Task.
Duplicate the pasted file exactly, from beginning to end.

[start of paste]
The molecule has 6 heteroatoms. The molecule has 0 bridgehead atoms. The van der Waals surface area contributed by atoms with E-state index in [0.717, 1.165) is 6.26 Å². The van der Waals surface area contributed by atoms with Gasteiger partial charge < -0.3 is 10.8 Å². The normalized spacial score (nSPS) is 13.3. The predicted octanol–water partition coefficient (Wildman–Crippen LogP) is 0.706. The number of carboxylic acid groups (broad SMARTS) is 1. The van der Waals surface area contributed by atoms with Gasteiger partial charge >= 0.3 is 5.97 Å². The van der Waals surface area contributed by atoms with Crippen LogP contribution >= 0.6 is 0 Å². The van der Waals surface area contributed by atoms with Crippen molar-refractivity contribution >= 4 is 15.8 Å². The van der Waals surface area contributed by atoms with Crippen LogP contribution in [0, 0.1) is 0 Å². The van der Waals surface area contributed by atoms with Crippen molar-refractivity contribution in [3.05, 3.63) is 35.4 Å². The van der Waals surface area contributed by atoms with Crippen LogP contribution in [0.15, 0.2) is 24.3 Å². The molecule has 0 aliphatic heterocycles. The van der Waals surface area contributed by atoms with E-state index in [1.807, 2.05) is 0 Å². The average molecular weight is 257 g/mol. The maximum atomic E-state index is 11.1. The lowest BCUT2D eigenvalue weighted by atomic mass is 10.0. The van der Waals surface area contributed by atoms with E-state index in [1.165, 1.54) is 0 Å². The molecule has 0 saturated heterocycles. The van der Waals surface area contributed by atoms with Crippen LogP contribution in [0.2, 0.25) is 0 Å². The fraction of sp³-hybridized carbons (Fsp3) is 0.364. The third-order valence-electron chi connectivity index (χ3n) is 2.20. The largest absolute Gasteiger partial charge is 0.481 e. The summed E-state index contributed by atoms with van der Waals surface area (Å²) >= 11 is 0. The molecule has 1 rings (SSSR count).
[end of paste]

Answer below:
The molecule has 6 heteroatoms. The molecule has 0 bridgehead atoms. The van der Waals surface area contributed by atoms with E-state index in [0.717, 1.165) is 6.26 Å². The van der Waals surface area contributed by atoms with Gasteiger partial charge < -0.3 is 10.8 Å². The normalized spacial score (nSPS) is 13.3. The predicted octanol–water partition coefficient (Wildman–Crippen LogP) is 0.706. The number of carboxylic acid groups (broad SMARTS) is 1. The van der Waals surface area contributed by atoms with Gasteiger partial charge >= 0.3 is 5.97 Å². The van der Waals surface area contributed by atoms with Crippen LogP contribution >= 0.6 is 0 Å². The van der Waals surface area contributed by atoms with Crippen molar-refractivity contribution >= 4 is 15.8 Å². The van der Waals surface area contributed by atoms with Crippen LogP contribution in [0, 0.1) is 0 Å². The van der Waals surface area contributed by atoms with Crippen molar-refractivity contribution in [3.05, 3.63) is 35.4 Å². The van der Waals surface area contributed by atoms with Crippen LogP contribution in [0.15, 0.2) is 24.3 Å². The molecule has 0 aliphatic heterocycles. The van der Waals surface area contributed by atoms with E-state index in [1.807, 2.05) is 0 Å². The average molecular weight is 257 g/mol. The maximum atomic E-state index is 11.1. The lowest BCUT2D eigenvalue weighted by atomic mass is 10.0. The van der Waals surface area contributed by atoms with E-state index in [1.165, 1.54) is 0 Å². The molecule has 0 saturated heterocycles. The van der Waals surface area contributed by atoms with Crippen LogP contribution in [0.2, 0.25) is 0 Å². The fraction of sp³-hybridized carbons (Fsp3) is 0.364. The third-order valence-electron chi connectivity index (χ3n) is 2.20. The largest absolute Gasteiger partial charge is 0.481 e. The summed E-state index contributed by atoms with van der Waals surface area (Å²) >= 11 is 0. The molecule has 1 rings (SSSR count).